The exodus Children’s Home is doing really well, in school. Class 8, sat for their End term exam and surprisingly No. 1- No. 4 were from Exodus, with Sarah being No. 1. In class seven one of our girls was among the top three. Mwongela was No. 1 while Regina followed in class four. Susan and Brian led in class three. I was asked by the Headmaster about the secret at the center. My answer was “WE BELIEVE WE CAN ACHIEVE.”
Elijah reports that when schools like LaSalle and Erindale contribute to the funding at Exodus they are not just supporting the physical needs of the children but saying to those children that they are special, that people on the other side of the world believe in them. They won’t let us down.
As promised last month when we got the funds, here are the T-shirts and flashlights paid for by the money raised by Hess Public School. In the fastest ‘turn-around’ in history the cheque was received on a Thursday afternoon, the T-shirts and flashlights bought that evening, packed into Lisa’s luggage, she flew there arriving on the Monday and they were distributed on the following Sunday. That’s nine days between the money arriving and kids benefiting from it in Kenya
Ray Lewis Update – Here’s how Ray Lewis Public School Raised $1160.00 – in their words – special, special thanks to the dynamic Sandi Inglis who led this effort.
Miss Inglis: It all started with a child’s enthusiastic “Miss Inglis, we should buy a goat.” My class had been privileged to attend the Creation of Hope Literacy Day in March and now they were all fired up with a desire to help the children of Kikima.
Class 2/3A: We felt sorry for the orphans and Eric Walters had told us that we could make a difference in their lives. We wanted to do something.
Miss Inglis: The question was what should we do? The grade 3 classes joined together and had a brainstorming session. In the end, we settled on a coin drive and a bake sale. The next decision was how much money we should try to raise.
Class 2/3A: We knew we could raise a lot of money; maybe even $1000.00 but Miss Inglis told us to be realistic. We decided (well, Miss Inglis decided) to raise $200 and Project Hope began at Ray Lewis School.
Miss Inglis: After eleven years of teaching, you’d think I would have learned not to underestimate the generosity of children.
Class 2/3A: What Miss Inglis is trying to say is that we didn’t raise $200. In fact, we didn’t raise $1000 either. Instead, we raised $1166.00 for the children of Kikima. It was so much fun when Mr. Walters came to our school to receive the money. We think he was surprised by our total.
Project Hope taught us many things. We learned about a different country and its culture. We had the opportunity to really practice our money skills. Baking and decorating the cupcakes for our bake sale was lots of fun – and tasty, too! But most important of all, we learned that a little (spare) change can go a long way toward making a big change in the lives of others!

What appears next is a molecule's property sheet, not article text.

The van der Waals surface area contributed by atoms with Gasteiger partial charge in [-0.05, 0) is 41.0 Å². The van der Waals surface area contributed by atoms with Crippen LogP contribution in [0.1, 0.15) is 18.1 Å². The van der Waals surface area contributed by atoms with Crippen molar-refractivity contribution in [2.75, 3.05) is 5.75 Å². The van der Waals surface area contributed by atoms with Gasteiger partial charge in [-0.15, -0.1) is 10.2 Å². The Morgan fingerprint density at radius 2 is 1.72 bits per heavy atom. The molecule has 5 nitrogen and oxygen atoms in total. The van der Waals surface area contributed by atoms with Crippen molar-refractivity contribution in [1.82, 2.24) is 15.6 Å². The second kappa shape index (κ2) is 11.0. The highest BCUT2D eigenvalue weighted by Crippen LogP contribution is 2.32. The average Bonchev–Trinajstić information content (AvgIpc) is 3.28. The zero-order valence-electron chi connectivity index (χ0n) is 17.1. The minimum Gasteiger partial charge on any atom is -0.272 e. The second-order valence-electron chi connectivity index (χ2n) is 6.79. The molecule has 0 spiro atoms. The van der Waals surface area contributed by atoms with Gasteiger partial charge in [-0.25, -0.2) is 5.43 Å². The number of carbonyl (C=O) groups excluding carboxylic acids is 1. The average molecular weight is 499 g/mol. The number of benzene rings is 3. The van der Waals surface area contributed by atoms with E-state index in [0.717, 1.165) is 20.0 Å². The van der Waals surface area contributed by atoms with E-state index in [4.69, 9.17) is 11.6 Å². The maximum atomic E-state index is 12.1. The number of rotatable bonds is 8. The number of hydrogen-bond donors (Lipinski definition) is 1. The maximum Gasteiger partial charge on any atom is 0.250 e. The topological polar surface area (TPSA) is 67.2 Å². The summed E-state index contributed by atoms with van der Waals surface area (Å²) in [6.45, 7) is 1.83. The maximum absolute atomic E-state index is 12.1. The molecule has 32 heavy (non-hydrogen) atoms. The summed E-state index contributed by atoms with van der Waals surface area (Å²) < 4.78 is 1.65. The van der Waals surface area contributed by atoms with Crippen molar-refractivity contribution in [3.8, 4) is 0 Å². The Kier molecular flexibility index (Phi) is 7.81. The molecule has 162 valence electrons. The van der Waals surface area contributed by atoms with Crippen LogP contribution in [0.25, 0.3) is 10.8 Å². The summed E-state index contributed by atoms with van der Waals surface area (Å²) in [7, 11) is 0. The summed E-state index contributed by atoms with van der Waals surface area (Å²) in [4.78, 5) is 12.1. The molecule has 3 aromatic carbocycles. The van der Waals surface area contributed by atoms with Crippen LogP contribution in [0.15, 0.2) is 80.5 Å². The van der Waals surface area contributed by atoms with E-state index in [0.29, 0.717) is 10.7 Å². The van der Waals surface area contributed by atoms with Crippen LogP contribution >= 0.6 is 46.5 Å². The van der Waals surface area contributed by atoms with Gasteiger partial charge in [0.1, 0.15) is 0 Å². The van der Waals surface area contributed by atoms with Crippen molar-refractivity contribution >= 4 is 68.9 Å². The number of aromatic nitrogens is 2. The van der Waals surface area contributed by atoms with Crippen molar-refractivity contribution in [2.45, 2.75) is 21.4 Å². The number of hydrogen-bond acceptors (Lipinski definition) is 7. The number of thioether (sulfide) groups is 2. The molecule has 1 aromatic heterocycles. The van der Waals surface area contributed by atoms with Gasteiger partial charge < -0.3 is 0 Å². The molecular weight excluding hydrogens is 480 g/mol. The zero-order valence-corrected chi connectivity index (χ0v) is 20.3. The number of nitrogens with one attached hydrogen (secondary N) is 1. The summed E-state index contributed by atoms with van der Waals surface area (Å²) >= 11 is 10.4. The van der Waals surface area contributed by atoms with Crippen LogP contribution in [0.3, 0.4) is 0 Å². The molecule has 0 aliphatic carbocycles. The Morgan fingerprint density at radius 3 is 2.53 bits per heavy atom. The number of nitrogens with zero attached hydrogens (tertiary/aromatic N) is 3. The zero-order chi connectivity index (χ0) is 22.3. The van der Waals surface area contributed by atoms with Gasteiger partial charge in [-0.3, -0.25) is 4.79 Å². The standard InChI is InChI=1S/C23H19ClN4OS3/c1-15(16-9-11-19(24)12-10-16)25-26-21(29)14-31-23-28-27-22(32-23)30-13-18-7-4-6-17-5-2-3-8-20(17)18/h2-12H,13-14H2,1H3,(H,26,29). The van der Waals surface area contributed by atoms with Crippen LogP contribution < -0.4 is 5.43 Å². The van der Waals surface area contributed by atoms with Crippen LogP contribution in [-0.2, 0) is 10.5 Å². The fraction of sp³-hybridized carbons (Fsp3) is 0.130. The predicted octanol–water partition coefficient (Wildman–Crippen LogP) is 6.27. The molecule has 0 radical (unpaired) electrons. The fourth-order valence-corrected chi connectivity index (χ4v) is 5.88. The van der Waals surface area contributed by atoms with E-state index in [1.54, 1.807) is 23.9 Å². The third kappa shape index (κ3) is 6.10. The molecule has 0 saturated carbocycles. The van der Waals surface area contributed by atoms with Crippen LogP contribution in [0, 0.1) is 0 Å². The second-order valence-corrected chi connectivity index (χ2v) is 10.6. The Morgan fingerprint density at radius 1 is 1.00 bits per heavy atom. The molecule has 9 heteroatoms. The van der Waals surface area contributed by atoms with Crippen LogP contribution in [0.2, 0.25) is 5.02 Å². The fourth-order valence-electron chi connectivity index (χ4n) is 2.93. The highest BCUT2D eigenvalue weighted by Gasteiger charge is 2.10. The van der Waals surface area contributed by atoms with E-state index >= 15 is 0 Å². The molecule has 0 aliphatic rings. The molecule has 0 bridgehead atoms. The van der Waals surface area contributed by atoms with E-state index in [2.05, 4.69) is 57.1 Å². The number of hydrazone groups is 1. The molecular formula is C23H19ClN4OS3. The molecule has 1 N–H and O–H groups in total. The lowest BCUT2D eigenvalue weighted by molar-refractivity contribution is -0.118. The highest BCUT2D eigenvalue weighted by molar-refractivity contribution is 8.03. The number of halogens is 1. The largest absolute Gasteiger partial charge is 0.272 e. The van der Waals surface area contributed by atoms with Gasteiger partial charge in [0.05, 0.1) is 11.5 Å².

Miss Inglis: This project has been a rewarding experience for the members of the grade 3 team. We’re already planning next year’s fundraiser!
It all started because they wanted to buy ‘a goat’. In May the first three goats were purchased using funds from Ray Lewis funds!
Mueni’s Aunt (because Mueni is too little to hold a goat), then Mutuku (his goat was paid for by a private sponsor), Ndaisi and Mutunga. Ray Lewis students have made it possible for these three children to take a major step toward self-sufficiency.
Welborne Public School is the latest school to raise funds for The Creation of Hope. Here’s their story.
Welborne Avenue Public School is an English Speaking school, located in Kingston, Ontario. The school enrols approximately 430 students from kindergarten to Grade 8. Established in 1968, Welborne has funded many charitable organizations, which includes the Creation of Hope. Friday April 17th, 2009, Welborne hosted a “Music Player Day”, where each student donated $5.00 to listen to their music player all day. Students also had the option to provide $2.00 in order to wear a hat. The student Leadership team of Welborne decided to donate the money raised to this particular foundation after hearing a motivational speech by guest speaker, Eric Walters. He spoke to all of the students about his foundation and what he does. It was certainly convincing and persuasive to all. At the end of the “Music Player Day”, Welbourne raised $731.10 with the help of the students and staff participation.
We always try our best to put dollars to work quickly. Here’s where the first of the Welbourne funds went to. Below are 10 solar charged calculators ($50.00), 2 crank generated lanterns ($54.94), 6 soccer balls ($28.56), some ‘pins’ to inflate the balls (97 cents), plus taxes for a total of $151.95. The solar powered calculators and the crank lanterns are gifts that keep on giving to children and schools that don’t have electricity. The soccer balls will allow children to have ‘the right to play’ because they are, after all, still kids.